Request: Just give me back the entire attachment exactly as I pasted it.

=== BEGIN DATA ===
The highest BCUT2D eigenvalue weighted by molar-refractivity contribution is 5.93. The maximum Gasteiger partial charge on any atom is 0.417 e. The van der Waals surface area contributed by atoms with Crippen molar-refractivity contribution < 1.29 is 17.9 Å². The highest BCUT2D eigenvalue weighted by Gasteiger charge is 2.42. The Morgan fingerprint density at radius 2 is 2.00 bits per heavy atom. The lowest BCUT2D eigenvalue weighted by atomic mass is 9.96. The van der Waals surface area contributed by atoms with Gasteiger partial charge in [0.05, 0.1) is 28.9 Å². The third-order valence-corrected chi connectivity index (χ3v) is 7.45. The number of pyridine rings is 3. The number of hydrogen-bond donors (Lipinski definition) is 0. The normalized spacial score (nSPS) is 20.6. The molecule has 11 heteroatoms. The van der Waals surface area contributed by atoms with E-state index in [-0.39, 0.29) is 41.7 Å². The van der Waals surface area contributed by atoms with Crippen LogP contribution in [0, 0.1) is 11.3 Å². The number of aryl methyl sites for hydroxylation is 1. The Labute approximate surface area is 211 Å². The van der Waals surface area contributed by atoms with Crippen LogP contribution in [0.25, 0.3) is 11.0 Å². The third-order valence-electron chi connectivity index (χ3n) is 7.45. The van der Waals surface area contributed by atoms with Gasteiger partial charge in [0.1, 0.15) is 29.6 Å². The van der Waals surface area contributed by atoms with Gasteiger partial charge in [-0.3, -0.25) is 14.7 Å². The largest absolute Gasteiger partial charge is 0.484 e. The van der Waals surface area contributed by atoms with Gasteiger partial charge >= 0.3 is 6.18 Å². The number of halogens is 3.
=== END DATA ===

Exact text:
The highest BCUT2D eigenvalue weighted by molar-refractivity contribution is 5.93. The maximum Gasteiger partial charge on any atom is 0.417 e. The van der Waals surface area contributed by atoms with Crippen molar-refractivity contribution < 1.29 is 17.9 Å². The highest BCUT2D eigenvalue weighted by Gasteiger charge is 2.42. The Morgan fingerprint density at radius 2 is 2.00 bits per heavy atom. The lowest BCUT2D eigenvalue weighted by atomic mass is 9.96. The van der Waals surface area contributed by atoms with Gasteiger partial charge in [0.05, 0.1) is 28.9 Å². The third-order valence-corrected chi connectivity index (χ3v) is 7.45. The number of pyridine rings is 3. The number of hydrogen-bond donors (Lipinski definition) is 0. The normalized spacial score (nSPS) is 20.6. The molecule has 11 heteroatoms. The van der Waals surface area contributed by atoms with E-state index in [-0.39, 0.29) is 41.7 Å². The van der Waals surface area contributed by atoms with Crippen LogP contribution in [0, 0.1) is 11.3 Å². The number of aryl methyl sites for hydroxylation is 1. The Labute approximate surface area is 211 Å². The van der Waals surface area contributed by atoms with Crippen LogP contribution in [0.25, 0.3) is 11.0 Å². The third-order valence-electron chi connectivity index (χ3n) is 7.45. The van der Waals surface area contributed by atoms with Gasteiger partial charge in [0.1, 0.15) is 29.6 Å². The van der Waals surface area contributed by atoms with Gasteiger partial charge in [-0.3, -0.25) is 14.7 Å². The largest absolute Gasteiger partial charge is 0.484 e. The van der Waals surface area contributed by atoms with Gasteiger partial charge >= 0.3 is 6.18 Å². The number of halogens is 3.